Recent research has led to the discovery of 11 early lithographic works from around 1825 by the important French satirical artist Edme Jean Pigal (1798-1873). The works form part of the North Somerset collection and were previously catalogued as by an unknown artist.
Who was Edme Jean Pigal?
Pigal was an important French 19th century painter, printmaker, engraver and lithographer. He studied under Antoine-Jean Gros (1771-1835), a French Romantic painter best known for his historical pictures of Napoleon’s military career.
Pigal is best known for his superb satirical works that drew on contemporary customs and social types. His work mocked the hypocrisy of the French middle class and the vulgarity of society’s lower levels. His favoured caricatures were Paris’s street urchins, doormen, coachmen, servants and lecherous old men.
These early lithographs by Pigal are typical of his work and show the actions of one or two figures with little background setting. They were created as stand alone pieces and were offered individually for sale.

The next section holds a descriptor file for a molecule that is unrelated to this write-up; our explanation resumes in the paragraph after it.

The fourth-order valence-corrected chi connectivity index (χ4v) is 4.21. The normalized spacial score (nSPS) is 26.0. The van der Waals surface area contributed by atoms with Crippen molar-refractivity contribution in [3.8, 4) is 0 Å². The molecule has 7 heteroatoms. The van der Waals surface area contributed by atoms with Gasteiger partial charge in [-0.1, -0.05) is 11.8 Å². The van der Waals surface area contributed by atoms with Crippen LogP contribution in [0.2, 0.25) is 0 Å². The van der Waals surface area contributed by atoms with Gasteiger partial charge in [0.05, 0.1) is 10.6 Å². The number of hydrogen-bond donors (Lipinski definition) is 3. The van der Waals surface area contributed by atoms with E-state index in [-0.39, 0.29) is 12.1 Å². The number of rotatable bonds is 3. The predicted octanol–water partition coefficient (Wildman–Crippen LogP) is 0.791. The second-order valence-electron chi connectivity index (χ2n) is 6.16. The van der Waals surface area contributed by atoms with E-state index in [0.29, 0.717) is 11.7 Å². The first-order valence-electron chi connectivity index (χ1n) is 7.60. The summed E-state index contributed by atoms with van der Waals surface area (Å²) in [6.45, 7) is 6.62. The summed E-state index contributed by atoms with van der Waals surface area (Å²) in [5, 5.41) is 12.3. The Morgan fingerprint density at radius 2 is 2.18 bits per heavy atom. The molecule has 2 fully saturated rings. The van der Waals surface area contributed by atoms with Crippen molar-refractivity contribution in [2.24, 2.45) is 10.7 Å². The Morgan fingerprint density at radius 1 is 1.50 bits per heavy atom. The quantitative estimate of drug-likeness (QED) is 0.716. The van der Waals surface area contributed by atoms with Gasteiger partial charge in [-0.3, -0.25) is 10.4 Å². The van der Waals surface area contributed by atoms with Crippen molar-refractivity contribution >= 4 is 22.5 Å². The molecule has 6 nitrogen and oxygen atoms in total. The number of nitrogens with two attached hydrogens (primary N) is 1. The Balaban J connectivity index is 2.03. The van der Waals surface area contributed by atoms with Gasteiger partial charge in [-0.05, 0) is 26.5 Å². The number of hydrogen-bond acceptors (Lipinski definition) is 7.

After 1838 Pigal concentrated on his painting, fulfilling numerous public commissions of religious and historical scenes. In his later years he worked as a teacher of art at the Lycee in Sens, South East of Paris. He died aged 74 in 1873.
These prints are from the original French edition. Pigal’s lithographs were hugely popular in early 19th century Britain and were also published in English.
Pigal’s work is thought to be closer to the English satirical tradition rather than the French satirical artists of the period.
Lithography was invented in 1796 by Bavarian author Alois Senefelder as a low-cost method of publishing theatrical works. The term lithography comes from the Greek λίθος – lithos, ‘stone’ and γράφω – grapho, ‘to write’.
Lithography was widely adopted by artists. It meant they could draw their own illustrations without any need for an engraver. Designs were then hand-coloured to give the impression of an original watercolour painting.
Lithography is a printing process where a flat design is drawn with a waxy ink on to a smooth stone. The stone is then treated with gum Arabic, which only sticks to the unwaxed surface of the stone. During printing the water is attracted to the waxed areas and ink to the gum arabic, which produces the final image. Unlike engraving or etching there are no cuts or raised areas.